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Posted by Erica Driver on October 11, 2007
by Erica Driver.
Irving Wladawsky-Berger, Chairman Emeritus, IBM Academy of Technology, was speaking from experience this morning during his interview by Wall Street Journal Columnist Walt Mossberg at the BIF-3 collaborative innovation summit. By a near-death experience, Wladawsky-Berger was referring to what IBM went through when Bill Gates founded Microsoft and the PC took off. Another example interviewer Mossberg raised during the conversation was Apple, which was in terrible financial straits in the mid 90s and has risen from the ashes to become today’s darling in the consumer electronics and digital music markets. Wladawsky-Berger said that near-death experiences open up the mind to new experiences – they “clean the brain.” These experiences force people to think in new ways and look for new opportunities. For IBM, the Internet became the lifeboat and the company clutched onto it. Later came Linux and other technologies.
I would contend that IBM went through this again more recently, in the Lotus group. Lotus may have had a near-death experience somewhere around 2004, when Microsoft’s market share in messaging and collaboration began to increase, some Lotus Notes/Domino customers began to jump ship, and Lotus revenue growth was at a low. The lifeboat for IBM’s Lotus group is enterprise Web 2.0. This new wave of technology is IBM’s opportunity to change the game, to innovate and deliver solutions to customers that allow organizations to transform the way people innovate, collaborate, and -- in general -- work.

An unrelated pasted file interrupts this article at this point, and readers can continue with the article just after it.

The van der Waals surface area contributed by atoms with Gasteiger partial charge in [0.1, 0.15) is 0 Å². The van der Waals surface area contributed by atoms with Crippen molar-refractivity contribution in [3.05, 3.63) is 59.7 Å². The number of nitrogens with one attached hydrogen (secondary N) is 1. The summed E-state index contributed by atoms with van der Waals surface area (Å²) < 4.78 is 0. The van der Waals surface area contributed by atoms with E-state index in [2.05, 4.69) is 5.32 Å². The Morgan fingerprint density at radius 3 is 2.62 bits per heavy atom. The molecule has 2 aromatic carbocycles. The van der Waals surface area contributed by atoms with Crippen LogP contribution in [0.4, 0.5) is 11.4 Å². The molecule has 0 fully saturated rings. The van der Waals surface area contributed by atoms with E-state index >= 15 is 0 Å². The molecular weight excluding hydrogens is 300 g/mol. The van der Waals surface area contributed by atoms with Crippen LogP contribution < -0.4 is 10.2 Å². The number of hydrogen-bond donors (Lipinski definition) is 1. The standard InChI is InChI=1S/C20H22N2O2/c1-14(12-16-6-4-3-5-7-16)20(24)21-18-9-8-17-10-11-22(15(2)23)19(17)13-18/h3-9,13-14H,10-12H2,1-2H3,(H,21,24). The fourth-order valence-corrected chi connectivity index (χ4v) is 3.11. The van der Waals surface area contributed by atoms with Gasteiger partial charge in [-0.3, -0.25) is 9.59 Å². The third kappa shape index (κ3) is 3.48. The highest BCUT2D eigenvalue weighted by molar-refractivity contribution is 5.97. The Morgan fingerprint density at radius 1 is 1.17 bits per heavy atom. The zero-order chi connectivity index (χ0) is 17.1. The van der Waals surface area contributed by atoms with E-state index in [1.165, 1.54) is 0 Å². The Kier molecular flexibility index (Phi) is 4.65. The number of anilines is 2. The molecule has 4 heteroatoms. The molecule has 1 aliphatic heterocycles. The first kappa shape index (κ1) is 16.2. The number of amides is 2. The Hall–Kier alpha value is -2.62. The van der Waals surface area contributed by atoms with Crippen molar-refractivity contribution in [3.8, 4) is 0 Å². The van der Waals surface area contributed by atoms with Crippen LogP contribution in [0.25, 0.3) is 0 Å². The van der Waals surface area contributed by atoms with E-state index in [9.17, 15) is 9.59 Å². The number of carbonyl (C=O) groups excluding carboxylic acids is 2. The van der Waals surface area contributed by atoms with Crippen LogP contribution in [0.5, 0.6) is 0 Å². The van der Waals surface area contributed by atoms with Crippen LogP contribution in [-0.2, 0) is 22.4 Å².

One of the most important technologies in this mix is the 3D Internet. While many are skeptical (as Mossberg put it this morning, referring to Second Life, “What does fake people using fake money, flying on magic carpets and building little islands have to do with business?”), my view is that the 3D Internet will have as big an impact on business and work as the 2D Internet (the World Wide Web) did. Maybe even bigger. Irving Wladawsky-Berger seems to be of like mind -- here is some of what he had to share today: